Hardness is perhaps the simplest of all property measurements as it is generally measured by the depth of penetration of an indenter into the surface of the material, either a pyramidal indentation in Vickers hardness or a conical indenter in Rockwell hardness testing.

The Relationship between Properties and Performance

When the strength of an engineering ceramic is measure it is predominantly the case that the measured failure stress is determined by the fundamental load carrying ability of the structure but also the critical surface defect at the point of maximum stress.

The fundamental load carrying ability of the structure is determined by the prior processing and the ability of the ceramic structure to sinter to full density. The surface defect that will cause failure is determined by the quality of the machining operation.

A typical fracture surface of an alumina ceramic subject to a strength test is shown in Figure 3. It is easily discernible that the fracture has proceeded along the weakest points namely the grain boundaries.

Fracture surface of a monolithic alumina

Figure 3. Fracture surface of a monolithic alumina [2].

The Effect of Machining and Microstructure

During the machining or grinding process employed with engineering ceramics, the graphic below (Figure 4.) illustrates the potentially deleterious effects of the grinding process being conducted with excessive or inappropriate force.

Graphical example of machining defects

Figure 4. Graphical example of machining defects [3].

The grinding stresses leads to both surface and subsurface defects, both of which may generate the critical defect at failure.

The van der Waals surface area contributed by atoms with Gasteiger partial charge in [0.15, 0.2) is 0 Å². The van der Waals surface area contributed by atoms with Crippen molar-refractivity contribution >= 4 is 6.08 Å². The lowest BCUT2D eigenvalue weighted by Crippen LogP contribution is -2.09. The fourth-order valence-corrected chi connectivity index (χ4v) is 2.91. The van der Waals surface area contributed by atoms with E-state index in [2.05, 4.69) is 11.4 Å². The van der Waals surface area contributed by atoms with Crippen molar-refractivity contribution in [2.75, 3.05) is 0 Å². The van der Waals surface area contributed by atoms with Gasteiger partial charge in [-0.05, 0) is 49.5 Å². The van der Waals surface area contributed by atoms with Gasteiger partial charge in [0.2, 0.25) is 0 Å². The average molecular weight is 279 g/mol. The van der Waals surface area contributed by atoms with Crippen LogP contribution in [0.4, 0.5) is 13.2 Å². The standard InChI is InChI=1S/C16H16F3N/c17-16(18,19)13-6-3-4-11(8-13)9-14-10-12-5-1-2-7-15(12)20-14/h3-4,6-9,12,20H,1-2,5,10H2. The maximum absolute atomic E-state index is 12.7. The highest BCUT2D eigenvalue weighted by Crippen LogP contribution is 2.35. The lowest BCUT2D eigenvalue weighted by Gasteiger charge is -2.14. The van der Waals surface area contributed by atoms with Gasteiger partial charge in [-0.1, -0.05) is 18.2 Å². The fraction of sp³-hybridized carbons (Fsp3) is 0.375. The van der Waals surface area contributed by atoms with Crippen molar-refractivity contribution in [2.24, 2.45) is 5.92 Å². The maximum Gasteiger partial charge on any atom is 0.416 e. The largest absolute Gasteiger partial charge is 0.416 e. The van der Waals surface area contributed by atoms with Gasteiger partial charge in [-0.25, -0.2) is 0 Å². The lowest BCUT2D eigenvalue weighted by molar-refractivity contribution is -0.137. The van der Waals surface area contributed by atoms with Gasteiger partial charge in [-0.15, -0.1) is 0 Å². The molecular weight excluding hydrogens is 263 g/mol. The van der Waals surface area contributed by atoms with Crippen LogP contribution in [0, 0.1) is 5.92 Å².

Equally, such defects can also reduce the measured values of toughness and hardness.

Summary

It is therefore obvious that when selecting an engineering ceramic to be used in any engineering component, it is important to select the material on the basis of its mechanical and physical properties but also it is important to ensure that the component is machined by experts who appreciate the microstructure property relationships of engineering ceramics and the potentially catastrophic effects of inappropriate machining techniques.

All of these processes required highly skilled operators and high precision equipment to achieve the highest levels of precision, surface finish and low levels of surface and sub-surface damage. For further details and advice contact Insaco.

References

  1. Tape-Cast Silicon Nitride for High Temperature Application, Yu-Ping Zeng, Jian-Feng Yang, Naoki Kondo, Kiyoshi Hirao, Tatsuki Ohji, Hideki Kita and Shuzo Kanzaki, AZoJoMo – – The AZo Journal of Materials Online, Oct 2005, DOI : 10.2240/azojomo0113
  2. Tribological Properties of Hot Pressed Alumina-Silicon Carbide Nanocomposite, Seung-Ho Kim, Yoon-Ho Kim, Tohru Sekino, Koichi Niihara and Soo W. Lee, AZoJoMo – The AZo Journal of Materials Online, Sep 2005, DOI : 10.2240/azojomo0144
  3. Reduction of Ceramic Machining Defects by Regulated Force Feeding Grinding System, Hyunjin Kim, Koji Matsumaru, Atsushi Takata and Kozo Ishizaki, The AZo Journal of Materials Online Sep 2005 DOI : 10.2240/azojomo0126

About Insaco

If you are considering an engineering application that you feel engineering ceramics may be suited to, then Insaco with 65 years of experience is second to none.

They have many decades of experience on machining and polishing engineering ceramics materials for a wide range of applications and have been involved in many of the applications above when they were in their infancy.

Presently they have an 85,000 ft2 facility with more than 300 machine tools capable of grinding and polishing glass ceramics and other ceramic materials to useful geometries and tolerances.

This information has been sourced, reviewed and adapted from materials provided by INSACO Inc.

For more information on this source, please visit INSACO Inc.